Form I-512 filing fee

To obtain Form I-512 (Advance Parole), Form I-131 must be filed with USCIS. Form I-131 filing fees are provided below:

Filing Category (Advance Parole)

Paper Filing Fee

If you filed Form I-485, Application to Register Permanent Residence or Adjust Status, on or after July 30, 2007, and before April 1, 2024, and paid the Form I-485 fee, and your Form I-485 is still pending. $0
If filing for an Advance Parole Document. $630
If you filed Form I-485 on or after July 30, 2007, and before April 1, 2024, you paid the required Form I-485 filing fee, and your Form I-485 is still pending. $0
If you are filing as a person seeking or granted adjustment of status as an abused spouse or child under the Cuban Adjustment Act (CAA). $0
If you are filing as a person seeking or granted adjustment of status as an abused spouse or child under the Haitian Refugee Immigration Fairness Act (HRIFA). $0
If you are filing as a person seeking or granted immigrant classification as a Violence Against Women Act (VAWA) self-petitioner (including derivatives). $0
If you are filing as a person seeking or granted U nonimmigrant status. $0
If you are filing as a person seeking or granted T nonimmigrant status. $0

Certain applicants may be eligible for a Fee Waiver. Learn more: Form I-912, Request for Fee Waiver.

Advance Parole filing fees are subject to change, use USCIS Fee Calculator to determine the correct fee amount based on your category.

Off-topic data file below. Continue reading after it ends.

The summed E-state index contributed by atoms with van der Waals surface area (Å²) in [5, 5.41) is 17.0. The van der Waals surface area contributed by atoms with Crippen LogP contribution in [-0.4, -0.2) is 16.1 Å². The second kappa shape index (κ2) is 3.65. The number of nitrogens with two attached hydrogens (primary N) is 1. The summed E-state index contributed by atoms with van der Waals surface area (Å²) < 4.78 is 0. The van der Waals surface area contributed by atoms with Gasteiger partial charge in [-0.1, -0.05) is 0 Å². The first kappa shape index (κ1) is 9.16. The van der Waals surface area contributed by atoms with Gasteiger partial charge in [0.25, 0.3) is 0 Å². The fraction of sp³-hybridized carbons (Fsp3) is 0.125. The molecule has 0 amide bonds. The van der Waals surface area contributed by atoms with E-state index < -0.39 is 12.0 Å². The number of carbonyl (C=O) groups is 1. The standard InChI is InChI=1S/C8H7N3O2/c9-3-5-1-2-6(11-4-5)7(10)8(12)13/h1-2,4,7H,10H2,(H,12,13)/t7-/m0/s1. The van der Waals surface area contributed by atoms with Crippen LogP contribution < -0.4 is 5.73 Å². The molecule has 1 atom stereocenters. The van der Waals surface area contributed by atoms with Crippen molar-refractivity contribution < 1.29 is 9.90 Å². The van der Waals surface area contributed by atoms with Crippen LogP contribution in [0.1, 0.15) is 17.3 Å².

Form I-512 filing address

If you are submitting Advance Parole (Form I-131) together with your Adjustment of Status application, mail it to Form I-485 direct filing address.

If filing Form I-131 only, see the current direct Form I-131 filing addresses.

How long does it take for Form I-512 (Advance Parole) to get approved?

It can take anywhere from 5 months 14 months to get Form I-512 approved:

  • California Service Center – 12 months
  • National Benefits Center – 8 months
  • Nebraska Service Center – 5 months
  • Texas Service Center – 14 months
  • Vermont Service Center – 9.5 months

Source: USCIS Processing Times

To check the most current processing times for Form I-512:

  • Visit the USCIS website at https://egov.uscis.gov/processing-times
  • Select “Form I-131” 
  • Select “Advance Parole”
  • Select your category and service center (your USCIS service center is printed in the lower right corner of Form I-131 receipt notice)

Keep in mind that processing times are general estimates, and individual cases may take less or more time to complete.

Additionally, USCIS may issue Requests for Evidence (RFEs) during the processing of your application, which can add to the overall processing time. 

It’s crucial to respond promptly and thoroughly if you receive an RFE to avoid delays.

If your case is outside the normal processing time, you place an Outside Normal Processing Time e-Request or request assistance from your local congressman’s office.